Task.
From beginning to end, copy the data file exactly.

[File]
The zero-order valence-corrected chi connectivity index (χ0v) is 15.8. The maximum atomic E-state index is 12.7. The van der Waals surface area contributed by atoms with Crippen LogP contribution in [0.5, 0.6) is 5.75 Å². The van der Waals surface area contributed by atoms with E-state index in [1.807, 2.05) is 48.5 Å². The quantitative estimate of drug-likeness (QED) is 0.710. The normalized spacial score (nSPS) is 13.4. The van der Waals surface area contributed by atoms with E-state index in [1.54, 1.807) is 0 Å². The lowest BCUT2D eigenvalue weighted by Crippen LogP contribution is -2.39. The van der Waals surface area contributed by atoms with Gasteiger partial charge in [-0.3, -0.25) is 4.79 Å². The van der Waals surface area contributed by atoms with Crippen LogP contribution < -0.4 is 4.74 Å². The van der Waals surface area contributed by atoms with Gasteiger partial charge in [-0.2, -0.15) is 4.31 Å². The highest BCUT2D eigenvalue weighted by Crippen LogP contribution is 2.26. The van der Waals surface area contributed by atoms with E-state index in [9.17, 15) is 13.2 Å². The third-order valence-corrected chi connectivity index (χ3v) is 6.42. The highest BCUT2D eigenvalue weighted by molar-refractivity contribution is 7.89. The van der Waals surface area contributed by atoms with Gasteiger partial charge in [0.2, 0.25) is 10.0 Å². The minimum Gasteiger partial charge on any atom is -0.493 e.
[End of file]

The zero-order valence-corrected chi connectivity index (χ0v) is 15.8. The maximum atomic E-state index is 12.7. The van der Waals surface area contributed by atoms with Crippen LogP contribution in [0.5, 0.6) is 5.75 Å². The van der Waals surface area contributed by atoms with E-state index in [1.807, 2.05) is 48.5 Å². The quantitative estimate of drug-likeness (QED) is 0.710. The normalized spacial score (nSPS) is 13.4. The van der Waals surface area contributed by atoms with E-state index in [1.54, 1.807) is 0 Å². The lowest BCUT2D eigenvalue weighted by Crippen LogP contribution is -2.39. The van der Waals surface area contributed by atoms with Gasteiger partial charge in [-0.3, -0.25) is 4.79 Å². The van der Waals surface area contributed by atoms with Crippen LogP contribution < -0.4 is 4.74 Å². The van der Waals surface area contributed by atoms with Gasteiger partial charge in [-0.2, -0.15) is 4.31 Å². The highest BCUT2D eigenvalue weighted by Crippen LogP contribution is 2.26. The van der Waals surface area contributed by atoms with E-state index in [9.17, 15) is 13.2 Å². The third-order valence-corrected chi connectivity index (χ3v) is 6.42. The highest BCUT2D eigenvalue weighted by molar-refractivity contribution is 7.89. The van der Waals surface area contributed by atoms with Gasteiger partial charge in [0.2, 0.25) is 10.0 Å². The minimum Gasteiger partial charge on any atom is -0.493 e.